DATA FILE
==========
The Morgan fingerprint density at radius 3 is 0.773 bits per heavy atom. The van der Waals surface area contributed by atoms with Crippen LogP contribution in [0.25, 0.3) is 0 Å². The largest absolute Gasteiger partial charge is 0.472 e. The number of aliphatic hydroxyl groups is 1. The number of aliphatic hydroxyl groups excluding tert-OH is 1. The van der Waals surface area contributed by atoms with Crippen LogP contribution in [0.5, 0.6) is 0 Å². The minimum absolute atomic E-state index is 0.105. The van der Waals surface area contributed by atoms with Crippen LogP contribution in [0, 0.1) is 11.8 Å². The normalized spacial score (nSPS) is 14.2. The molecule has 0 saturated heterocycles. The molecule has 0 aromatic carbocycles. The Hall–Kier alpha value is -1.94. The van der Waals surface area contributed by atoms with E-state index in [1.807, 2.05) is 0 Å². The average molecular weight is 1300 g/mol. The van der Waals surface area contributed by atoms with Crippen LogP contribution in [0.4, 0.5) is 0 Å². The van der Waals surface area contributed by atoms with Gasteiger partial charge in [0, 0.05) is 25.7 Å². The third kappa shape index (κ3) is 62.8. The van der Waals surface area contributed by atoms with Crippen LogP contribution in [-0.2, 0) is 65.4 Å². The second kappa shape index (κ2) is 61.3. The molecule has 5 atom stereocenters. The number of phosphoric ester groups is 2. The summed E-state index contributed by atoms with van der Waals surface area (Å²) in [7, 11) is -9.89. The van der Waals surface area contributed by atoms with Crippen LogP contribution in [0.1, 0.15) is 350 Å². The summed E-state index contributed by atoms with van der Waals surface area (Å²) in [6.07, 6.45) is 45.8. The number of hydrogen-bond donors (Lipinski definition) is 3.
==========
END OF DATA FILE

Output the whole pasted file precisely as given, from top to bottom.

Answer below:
The Morgan fingerprint density at radius 3 is 0.773 bits per heavy atom. The van der Waals surface area contributed by atoms with Crippen LogP contribution in [0.25, 0.3) is 0 Å². The largest absolute Gasteiger partial charge is 0.472 e. The number of aliphatic hydroxyl groups is 1. The number of aliphatic hydroxyl groups excluding tert-OH is 1. The van der Waals surface area contributed by atoms with Crippen LogP contribution in [0.5, 0.6) is 0 Å². The minimum absolute atomic E-state index is 0.105. The van der Waals surface area contributed by atoms with Crippen LogP contribution in [0, 0.1) is 11.8 Å². The normalized spacial score (nSPS) is 14.2. The molecule has 0 saturated heterocycles. The molecule has 0 aromatic carbocycles. The Hall–Kier alpha value is -1.94. The van der Waals surface area contributed by atoms with E-state index in [1.807, 2.05) is 0 Å². The average molecular weight is 1300 g/mol. The van der Waals surface area contributed by atoms with Crippen LogP contribution in [0.4, 0.5) is 0 Å². The van der Waals surface area contributed by atoms with Gasteiger partial charge in [0, 0.05) is 25.7 Å². The third kappa shape index (κ3) is 62.8. The van der Waals surface area contributed by atoms with Crippen LogP contribution in [-0.2, 0) is 65.4 Å². The second kappa shape index (κ2) is 61.3. The molecule has 5 atom stereocenters. The number of phosphoric ester groups is 2. The summed E-state index contributed by atoms with van der Waals surface area (Å²) in [7, 11) is -9.89. The van der Waals surface area contributed by atoms with Crippen LogP contribution in [0.1, 0.15) is 350 Å². The summed E-state index contributed by atoms with van der Waals surface area (Å²) in [6.07, 6.45) is 45.8. The number of hydrogen-bond donors (Lipinski definition) is 3.